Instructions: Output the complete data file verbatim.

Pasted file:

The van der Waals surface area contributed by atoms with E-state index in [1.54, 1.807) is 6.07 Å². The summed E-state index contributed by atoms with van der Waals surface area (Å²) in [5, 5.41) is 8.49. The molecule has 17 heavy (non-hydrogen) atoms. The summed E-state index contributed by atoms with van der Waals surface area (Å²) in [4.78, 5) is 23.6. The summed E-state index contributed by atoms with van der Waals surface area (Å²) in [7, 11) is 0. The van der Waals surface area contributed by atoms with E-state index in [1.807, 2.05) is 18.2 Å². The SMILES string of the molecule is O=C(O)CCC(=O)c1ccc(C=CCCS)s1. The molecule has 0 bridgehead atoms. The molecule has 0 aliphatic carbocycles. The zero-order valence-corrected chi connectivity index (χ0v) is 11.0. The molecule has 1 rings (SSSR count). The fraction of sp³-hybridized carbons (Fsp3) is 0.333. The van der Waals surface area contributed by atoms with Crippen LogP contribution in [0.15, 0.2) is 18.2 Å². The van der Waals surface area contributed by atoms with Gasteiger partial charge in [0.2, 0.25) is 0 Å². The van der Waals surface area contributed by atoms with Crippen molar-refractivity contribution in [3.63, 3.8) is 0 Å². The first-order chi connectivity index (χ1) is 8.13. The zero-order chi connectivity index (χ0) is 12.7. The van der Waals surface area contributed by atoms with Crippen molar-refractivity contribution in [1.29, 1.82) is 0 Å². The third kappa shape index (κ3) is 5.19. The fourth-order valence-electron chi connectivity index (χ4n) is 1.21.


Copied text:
The van der Waals surface area contributed by atoms with E-state index in [1.54, 1.807) is 6.07 Å². The summed E-state index contributed by atoms with van der Waals surface area (Å²) in [5, 5.41) is 8.49. The molecule has 17 heavy (non-hydrogen) atoms. The summed E-state index contributed by atoms with van der Waals surface area (Å²) in [4.78, 5) is 23.6. The summed E-state index contributed by atoms with van der Waals surface area (Å²) in [7, 11) is 0. The van der Waals surface area contributed by atoms with E-state index in [1.807, 2.05) is 18.2 Å². The SMILES string of the molecule is O=C(O)CCC(=O)c1ccc(C=CCCS)s1. The molecule has 0 bridgehead atoms. The molecule has 0 aliphatic carbocycles. The zero-order valence-corrected chi connectivity index (χ0v) is 11.0. The molecule has 1 rings (SSSR count). The fraction of sp³-hybridized carbons (Fsp3) is 0.333. The van der Waals surface area contributed by atoms with Crippen LogP contribution in [0.15, 0.2) is 18.2 Å². The van der Waals surface area contributed by atoms with Gasteiger partial charge in [0.2, 0.25) is 0 Å². The van der Waals surface area contributed by atoms with Crippen molar-refractivity contribution in [3.63, 3.8) is 0 Å². The first-order chi connectivity index (χ1) is 8.13. The zero-order chi connectivity index (χ0) is 12.7. The van der Waals surface area contributed by atoms with Crippen molar-refractivity contribution in [1.29, 1.82) is 0 Å². The third kappa shape index (κ3) is 5.19. The fourth-order valence-electron chi connectivity index (χ4n) is 1.21.